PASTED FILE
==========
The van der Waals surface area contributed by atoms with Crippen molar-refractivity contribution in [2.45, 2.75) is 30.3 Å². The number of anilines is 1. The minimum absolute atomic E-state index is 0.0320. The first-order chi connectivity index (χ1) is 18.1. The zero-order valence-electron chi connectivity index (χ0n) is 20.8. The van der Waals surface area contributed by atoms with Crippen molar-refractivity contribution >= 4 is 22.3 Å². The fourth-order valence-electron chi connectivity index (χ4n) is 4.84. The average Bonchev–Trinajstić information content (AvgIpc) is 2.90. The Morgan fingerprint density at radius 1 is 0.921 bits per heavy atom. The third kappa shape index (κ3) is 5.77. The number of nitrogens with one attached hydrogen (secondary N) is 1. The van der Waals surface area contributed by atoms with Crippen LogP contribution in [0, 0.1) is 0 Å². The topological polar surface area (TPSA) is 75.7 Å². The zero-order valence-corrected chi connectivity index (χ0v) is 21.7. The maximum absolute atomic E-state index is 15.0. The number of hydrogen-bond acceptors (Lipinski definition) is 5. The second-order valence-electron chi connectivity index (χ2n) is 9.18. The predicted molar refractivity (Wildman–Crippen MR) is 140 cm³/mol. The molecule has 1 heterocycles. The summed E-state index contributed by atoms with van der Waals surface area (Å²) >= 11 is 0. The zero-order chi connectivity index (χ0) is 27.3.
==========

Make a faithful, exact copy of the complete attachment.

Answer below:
The van der Waals surface area contributed by atoms with Crippen molar-refractivity contribution in [2.45, 2.75) is 30.3 Å². The number of anilines is 1. The minimum absolute atomic E-state index is 0.0320. The first-order chi connectivity index (χ1) is 18.1. The zero-order valence-electron chi connectivity index (χ0n) is 20.8. The van der Waals surface area contributed by atoms with Crippen molar-refractivity contribution >= 4 is 22.3 Å². The fourth-order valence-electron chi connectivity index (χ4n) is 4.84. The average Bonchev–Trinajstić information content (AvgIpc) is 2.90. The Morgan fingerprint density at radius 1 is 0.921 bits per heavy atom. The third kappa shape index (κ3) is 5.77. The number of nitrogens with one attached hydrogen (secondary N) is 1. The van der Waals surface area contributed by atoms with Crippen LogP contribution in [0, 0.1) is 0 Å². The topological polar surface area (TPSA) is 75.7 Å². The zero-order valence-corrected chi connectivity index (χ0v) is 21.7. The maximum absolute atomic E-state index is 15.0. The number of hydrogen-bond acceptors (Lipinski definition) is 5. The second-order valence-electron chi connectivity index (χ2n) is 9.18. The predicted molar refractivity (Wildman–Crippen MR) is 140 cm³/mol. The molecule has 1 heterocycles. The summed E-state index contributed by atoms with van der Waals surface area (Å²) >= 11 is 0. The zero-order chi connectivity index (χ0) is 27.3.